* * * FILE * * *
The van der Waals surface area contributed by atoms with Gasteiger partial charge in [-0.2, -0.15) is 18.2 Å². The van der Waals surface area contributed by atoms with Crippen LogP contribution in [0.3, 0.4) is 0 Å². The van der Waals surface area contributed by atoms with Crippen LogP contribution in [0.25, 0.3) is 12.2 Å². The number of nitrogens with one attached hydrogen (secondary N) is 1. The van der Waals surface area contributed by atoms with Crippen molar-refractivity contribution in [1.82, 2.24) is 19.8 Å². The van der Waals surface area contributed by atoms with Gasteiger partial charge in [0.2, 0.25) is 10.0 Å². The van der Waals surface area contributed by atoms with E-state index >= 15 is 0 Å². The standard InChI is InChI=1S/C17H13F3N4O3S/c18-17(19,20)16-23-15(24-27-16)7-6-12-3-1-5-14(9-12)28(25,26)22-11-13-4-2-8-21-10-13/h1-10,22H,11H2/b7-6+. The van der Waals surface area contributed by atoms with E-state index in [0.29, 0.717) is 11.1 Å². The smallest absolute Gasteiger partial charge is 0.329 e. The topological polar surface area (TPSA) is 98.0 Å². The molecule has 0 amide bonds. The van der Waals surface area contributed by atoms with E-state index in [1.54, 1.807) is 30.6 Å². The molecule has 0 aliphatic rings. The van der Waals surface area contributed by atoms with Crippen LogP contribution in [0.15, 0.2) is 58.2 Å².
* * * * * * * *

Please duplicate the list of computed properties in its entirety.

The van der Waals surface area contributed by atoms with Gasteiger partial charge in [-0.2, -0.15) is 18.2 Å². The van der Waals surface area contributed by atoms with Crippen LogP contribution in [0.3, 0.4) is 0 Å². The van der Waals surface area contributed by atoms with Crippen LogP contribution in [0.25, 0.3) is 12.2 Å². The number of nitrogens with one attached hydrogen (secondary N) is 1. The van der Waals surface area contributed by atoms with Crippen molar-refractivity contribution in [1.82, 2.24) is 19.8 Å². The van der Waals surface area contributed by atoms with Gasteiger partial charge in [0.2, 0.25) is 10.0 Å². The van der Waals surface area contributed by atoms with E-state index >= 15 is 0 Å². The standard InChI is InChI=1S/C17H13F3N4O3S/c18-17(19,20)16-23-15(24-27-16)7-6-12-3-1-5-14(9-12)28(25,26)22-11-13-4-2-8-21-10-13/h1-10,22H,11H2/b7-6+. The van der Waals surface area contributed by atoms with E-state index in [0.29, 0.717) is 11.1 Å². The smallest absolute Gasteiger partial charge is 0.329 e. The topological polar surface area (TPSA) is 98.0 Å². The molecule has 0 amide bonds. The van der Waals surface area contributed by atoms with E-state index in [1.54, 1.807) is 30.6 Å². The molecule has 0 aliphatic rings. The van der Waals surface area contributed by atoms with Crippen LogP contribution in [0.15, 0.2) is 58.2 Å².